Well, 2016 will be a tough act to follow. With all the twists and turns of a Hollywood blockbuster, it was a year no-one is going to forget in a hurry. But let’s not dwell on the past. At this time of year it’s de rigueur to roll out the dusty crystal ball and predict what the coming weeks and months will bring. What’s going to change? What will remain the same? Who will be the heroes? Who will be the villains?
I work in Silicon Valley, so please excuse my bias, but what I’m most excited about this year is seeing how the tech industry will change and continue to enhance the customer experience. The last few years have seen the rise of the Empowered Customer, and 2016 continued to blaze a trail for the informed, powerful customer with endless choice at their fingertips.
Prioritising the customer experience has moved from a ‘nice to have’ to an essential component of business’ strategy. When research by Gartner reveals that 89% of organisations now expect to compete solely on this, you know you need to take it seriously.
The robots are coming (or not)
So, looking ahead, what’s going to be new this year? Whatever you may have heard, 2017 is not going to be the year when AI (Artificial Intelligence) completely revolutionises customer experience and management. There. I’ve said it.
While some tech companies have been loudly talking up the AI capabilities within their Customer Relationship Management (CRM) platforms, there’s a danger that people are getting ahead of themselves. That’s not to say that AI isn’t coming; it is and soon, maybe even as a little as a year down the line, AI within CRM is going to be something to get very excited about.
And that’s the reason why AI grabs the headlines: it’s an exciting area. But tech is nothing if it has no purpose. At the heart of all customer-facing businesses is (or should be) the customer. The question should always be asked: how can we use technology to make people’s everyday lives quicker, more efficient, and streamlined?
At SugarCRM, we’re investing big in AI technology and you can bet that when we launch this new offering we’re going to be shouting as loudly as anybody about the huge leap forward that it will be.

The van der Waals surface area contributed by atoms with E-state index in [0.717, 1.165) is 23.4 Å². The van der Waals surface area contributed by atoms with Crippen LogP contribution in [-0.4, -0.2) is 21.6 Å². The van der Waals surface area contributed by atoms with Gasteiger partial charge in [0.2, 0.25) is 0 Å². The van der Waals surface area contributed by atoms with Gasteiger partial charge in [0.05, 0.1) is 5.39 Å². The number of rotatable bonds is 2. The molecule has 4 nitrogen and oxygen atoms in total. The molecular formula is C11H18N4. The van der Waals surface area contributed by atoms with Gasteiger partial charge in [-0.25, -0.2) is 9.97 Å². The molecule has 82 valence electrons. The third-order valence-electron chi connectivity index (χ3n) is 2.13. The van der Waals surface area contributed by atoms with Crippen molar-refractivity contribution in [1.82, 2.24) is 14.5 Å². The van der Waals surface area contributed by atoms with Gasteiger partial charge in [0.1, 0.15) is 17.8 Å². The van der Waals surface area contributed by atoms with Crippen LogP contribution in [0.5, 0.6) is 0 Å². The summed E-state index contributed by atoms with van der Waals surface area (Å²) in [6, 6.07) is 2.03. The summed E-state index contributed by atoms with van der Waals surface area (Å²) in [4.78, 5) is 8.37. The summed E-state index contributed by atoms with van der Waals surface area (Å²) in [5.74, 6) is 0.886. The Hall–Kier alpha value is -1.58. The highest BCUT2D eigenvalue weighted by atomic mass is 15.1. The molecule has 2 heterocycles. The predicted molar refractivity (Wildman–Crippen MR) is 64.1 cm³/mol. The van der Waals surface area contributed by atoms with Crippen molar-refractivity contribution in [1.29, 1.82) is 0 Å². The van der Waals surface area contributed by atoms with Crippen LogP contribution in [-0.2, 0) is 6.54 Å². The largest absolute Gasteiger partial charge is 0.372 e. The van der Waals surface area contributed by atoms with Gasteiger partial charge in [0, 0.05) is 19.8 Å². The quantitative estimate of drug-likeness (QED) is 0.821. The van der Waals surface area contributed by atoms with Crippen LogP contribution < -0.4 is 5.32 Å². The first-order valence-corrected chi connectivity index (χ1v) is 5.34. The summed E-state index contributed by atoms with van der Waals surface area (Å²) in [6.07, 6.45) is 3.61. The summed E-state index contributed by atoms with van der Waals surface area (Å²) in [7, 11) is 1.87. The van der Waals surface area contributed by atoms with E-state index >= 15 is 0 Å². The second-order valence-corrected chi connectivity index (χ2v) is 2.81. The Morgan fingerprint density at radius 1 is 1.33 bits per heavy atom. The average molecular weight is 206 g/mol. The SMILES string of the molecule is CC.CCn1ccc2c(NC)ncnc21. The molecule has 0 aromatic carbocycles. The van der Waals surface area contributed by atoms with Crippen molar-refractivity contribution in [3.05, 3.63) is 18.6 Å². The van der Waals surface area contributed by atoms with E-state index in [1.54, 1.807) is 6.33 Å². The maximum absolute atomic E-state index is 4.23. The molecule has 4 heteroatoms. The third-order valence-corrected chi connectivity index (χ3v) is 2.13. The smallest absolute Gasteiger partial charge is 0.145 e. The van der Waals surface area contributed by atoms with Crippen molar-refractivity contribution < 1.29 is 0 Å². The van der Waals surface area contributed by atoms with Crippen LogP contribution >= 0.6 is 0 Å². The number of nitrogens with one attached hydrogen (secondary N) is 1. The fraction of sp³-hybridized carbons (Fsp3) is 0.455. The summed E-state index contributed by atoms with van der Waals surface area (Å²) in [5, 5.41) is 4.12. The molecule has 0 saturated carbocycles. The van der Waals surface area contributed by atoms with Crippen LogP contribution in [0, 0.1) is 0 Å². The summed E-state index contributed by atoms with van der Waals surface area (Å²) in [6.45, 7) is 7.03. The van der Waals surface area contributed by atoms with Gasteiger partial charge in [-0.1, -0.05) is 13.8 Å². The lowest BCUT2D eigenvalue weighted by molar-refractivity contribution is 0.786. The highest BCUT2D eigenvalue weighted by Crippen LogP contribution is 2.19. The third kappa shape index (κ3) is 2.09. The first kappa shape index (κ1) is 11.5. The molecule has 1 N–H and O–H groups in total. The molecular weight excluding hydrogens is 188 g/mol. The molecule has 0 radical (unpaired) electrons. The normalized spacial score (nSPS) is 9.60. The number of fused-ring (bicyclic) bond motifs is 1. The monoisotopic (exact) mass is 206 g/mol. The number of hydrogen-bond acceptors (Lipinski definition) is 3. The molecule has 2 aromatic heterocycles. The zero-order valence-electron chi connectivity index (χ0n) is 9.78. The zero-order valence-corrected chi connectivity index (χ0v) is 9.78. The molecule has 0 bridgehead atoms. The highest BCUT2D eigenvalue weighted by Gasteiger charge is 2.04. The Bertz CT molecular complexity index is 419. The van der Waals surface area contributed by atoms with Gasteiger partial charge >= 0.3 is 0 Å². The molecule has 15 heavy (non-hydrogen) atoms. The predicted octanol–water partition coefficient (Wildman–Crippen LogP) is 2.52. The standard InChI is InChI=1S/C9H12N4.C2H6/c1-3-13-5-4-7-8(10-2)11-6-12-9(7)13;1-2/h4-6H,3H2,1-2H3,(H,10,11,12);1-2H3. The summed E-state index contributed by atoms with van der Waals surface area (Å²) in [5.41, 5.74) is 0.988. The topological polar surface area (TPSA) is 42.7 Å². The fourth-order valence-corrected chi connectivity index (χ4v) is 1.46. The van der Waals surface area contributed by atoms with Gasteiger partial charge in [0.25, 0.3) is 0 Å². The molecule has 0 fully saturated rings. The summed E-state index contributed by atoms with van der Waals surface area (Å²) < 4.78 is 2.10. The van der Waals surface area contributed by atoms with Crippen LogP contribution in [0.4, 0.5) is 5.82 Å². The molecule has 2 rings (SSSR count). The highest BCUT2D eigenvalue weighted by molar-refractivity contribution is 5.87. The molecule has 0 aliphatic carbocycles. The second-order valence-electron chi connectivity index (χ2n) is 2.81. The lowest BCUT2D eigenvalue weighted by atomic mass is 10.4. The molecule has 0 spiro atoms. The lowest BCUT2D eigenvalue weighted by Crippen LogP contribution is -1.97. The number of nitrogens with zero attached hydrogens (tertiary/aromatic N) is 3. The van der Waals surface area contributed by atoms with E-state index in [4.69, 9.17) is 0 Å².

Innovation is undoubtedly fantastic and it’s really quite amazing what has been achieved in the last decade alone, but the bottom line is people still like to talk to people. For all the talk of AI, it’s still going to be the case that people are the most important part of any customer management experience. This will be true in 2017 and I am convinced it will be true in 2067.
Predicting and pre-empting
Predictive analytics is another area which we’ll see increasingly come to the forefront this year. It will give sophistication to systems that will feel both innovative and entirely logical. CRM will no longer be about data entry and simple deal tracking; instead companies will be able to anticipate customer trends with increased accuracy by finding patterns in the vast sea of customer data they are now collecting. As a result, this will in turn give a huge opportunity for businesses to give better service. And that’s what it’s all about.
Imagine a system that tracks communication patterns between a company and its customers, segmenting those customers by personality types, and suggests the time of day and the tone of message to send to each individual customer. Even better, imagine a customer sending a complaint to your company’s billing department and the system alerts the appropriate sales rep with the right email already written and staged for sending out. This level of highly personalised service is what predictive analytics will bring to the customer experience in the future.
The rise of mobile
What we can predict with certainty is that this year mobile will continue to assert its place as an entirely feasible alternative to office-based working. The modern work environment has broken free of desks, buildings and commutes. The flexibility that smart phones, tablets, laptops and, of course, ubiquitous connectivity offer means employees can now work anywhere, at any time.
I’d expect that most business professionals will be dividing more of their time over a wider range of multiple locations; a flexibility that, deployed intelligently and supported by their employer’s technology, could have significant benefits for the customers they serve.
The image of empty offices as remote workers sit in cafes with their laptops, matched with intelligent software that learns and decides without the need for intervention, could suggest that this will be the year in which the human dimension of business becomes extinct.
Nothing could be further from the truth. Human to human interaction will never be completely replaced by machines. Yes, machines will help automate repetitive or low value tasks. But overall they will increase human productivity and increase the value of personal interaction.
Take the case of the Automatic Teller Machine (ATM) in banking. The first ATMs were introduced in 1969. Since then, the number of (human) bank tellers has grown, and continues to grow. Research by James Bessen, Lecturer in Law at the Boston University School of Law, shows that the number of ATMs in the US stood at just over 400,000 in 2010, compared to nearly 600,000 bank assistants.
As it did with bank tellers, automation will enable more businesses to provide higher levels of personal touch instead of decreasing the need for human interaction.
I hope this year businesses remember that customers are human, and technology should enhance the experience they offer, not replace it. Hold tight – it’s going to be a big year.